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Evaluating the Real Effect of Bank Branching Deregulation Comparing contiguous counties across U.S. state borders

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Evaluating the Real Effect of Bank Branching Deregulation Comparing contiguous counties across U.S. state borders. Rocco Huang The University of Amsterdam. Presentation plan. Background of bank branching deregulations in the United States

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Evaluating the Real Effect of Bank Branching Deregulation Comparing contiguous counties across U.S. state borders

Rocco Huang

The University of Amsterdam

presentation plan
Presentation plan
  • Background of bank branching deregulations in the United States
  • Common empirical difficulties in evaluating the real effect of policy changes
  • Comparing contiguous counties across state borders. Why and how?
  • Other applications
branching regulation in the u s
Branching regulation in the U.S.
  • US banking market was balkanized. Geographic expansion by branching was restricted in most places.
  • Banks were not allowed to branch across county boundaries; Some states practiced unit-banking
  • In a piecemeal fashion, individual states removed restrictions one by one
  • Exploit the staggered nature of state-level branching deregulations to examine the real effect of policy changes
  • A benchmark result: Jayaratne and Strahan (QJE, 1997) show that the removal of restriction on bank expansion is accompanied by faster economic growth
common empirical problems
Common empirical problems
  • States in the same region tend to deregulate in waves; State-to-state comparisons involve large heterogeneity . E.g., Texas and Michigan always go different directions
  • Deregulation can be induced by unobserved growth opportunities – spurious correlation
  • Regulations have no teeth; How to do evaluations when a policy is powerless?
    • Ed Kane: “in the 1970s, loophole mining and fabrication became the main business of modern depository institutions.”
a new methodology
A new methodology
  • Comparing contiguous counties on opposite sides of “regulation change borders” --- a “regression discontinuity”

Deregulated County

(since 1983)

Georgia

Florida

Regulated County

(until 1988)

why comparing contiguous counties
Why comparing contiguous counties?
  • Separated only by state borders for exogenous political reasons
  • Observable factors: contiguous counties are similar in per capita income and economic structure
  • Similar climate, access to transport, and agglomeration economy
  • Reduced standard errors of the estimation; Increased power of the test
  • County-level growth opportunities are unlikely to affect state-level legislative decisions
regulation change borders
“Regulation Change Borders”
  • 37 segments of “regulation change borders” and 279 pairs of contiguous counties. At least three years of gap between the two states’ deregulation timings. Can evaluate 23 events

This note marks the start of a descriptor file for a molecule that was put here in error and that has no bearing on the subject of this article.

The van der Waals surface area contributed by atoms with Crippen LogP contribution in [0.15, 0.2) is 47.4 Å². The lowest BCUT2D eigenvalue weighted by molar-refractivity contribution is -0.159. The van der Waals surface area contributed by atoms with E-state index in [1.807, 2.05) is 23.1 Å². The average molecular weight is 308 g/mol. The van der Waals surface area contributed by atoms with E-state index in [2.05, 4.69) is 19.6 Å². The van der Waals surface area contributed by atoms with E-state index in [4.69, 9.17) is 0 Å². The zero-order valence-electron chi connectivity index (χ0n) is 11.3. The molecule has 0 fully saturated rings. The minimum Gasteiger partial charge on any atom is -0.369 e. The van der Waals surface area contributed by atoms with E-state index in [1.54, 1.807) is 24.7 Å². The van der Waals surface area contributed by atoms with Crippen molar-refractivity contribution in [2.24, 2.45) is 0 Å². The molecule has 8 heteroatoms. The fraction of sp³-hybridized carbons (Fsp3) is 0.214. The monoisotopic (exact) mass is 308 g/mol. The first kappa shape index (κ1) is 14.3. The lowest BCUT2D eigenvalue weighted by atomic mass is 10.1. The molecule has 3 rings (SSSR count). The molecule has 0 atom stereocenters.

the empirical setting
The empirical setting
  • Pre-deregulation period:
    • 10-year period when both states restricted state-wide branching
  • Post-deregulation period:
    • when one of the two states removed restrictions on state-wide branching, while on opposite side of state border it has not yet
    • In this period, there was regulatory difference across the border. We require it to be at least three years, and it is on average six years.
  • “Difference-in-differences” Treatment Effect (TE)
did deregulated states grow faster
Did deregulated states grow faster?
  • Our new tests show that the effects are very diverse (In Strahan et al., all but six deregulators perform better)
  • But, how large an effect is statistical significant?
statistical precision of the results
Statistical precision of the results
  • What is the random odd of a county growing faster than its neighbors in a 15-year period?
  • Let’s take a counterfactual path. One example:
    • Nothing happened across NC-SC border in 1980
    • We pretend that deregulation took place in North Carolina
    • And calculate the economic effect of this “deregulation” as if it had actually happened
  • We repeat the “fictitious deregulations” for all possible scenarios on “non-event borders”
    • 266 county-pairs X 11 years X either county deregulates first (always five years of gap)= 5,852 different combinations
  • We obtain an empirical distribution of the “false treatment effects”
distribution of the false treatment effects
Distribution of the “false treatment effects”
  • The distribution gives us an idea on how easily we can randomly run into certain large treatment effects
  • Non-parametric approach: do NOT need to describe and model the distribution of economic growth rates
  • We obtain critical values for different sample size

90% critical value

what do we learn
What do we learn?
  • A new methodology for policy evaluation
  • Can be used to evaluate many other financial regulations in the U.S. (bankruptcy law, foreclose law, predatory lending law, etc)
  • Can be applied to Europe too
    • DEU-NLD-BEL borders: SME segment fares better in the German side?
    • Across German Lander borders:Landesbank Rheinland-Pfalz was taken over by LBBW. How are borrowers in Rheinland-Pfalz affected (using Hesse as the control)?
    • DEU-AUT border: Are there negative effects of letting private banks carry the “Sparkasse” logo?
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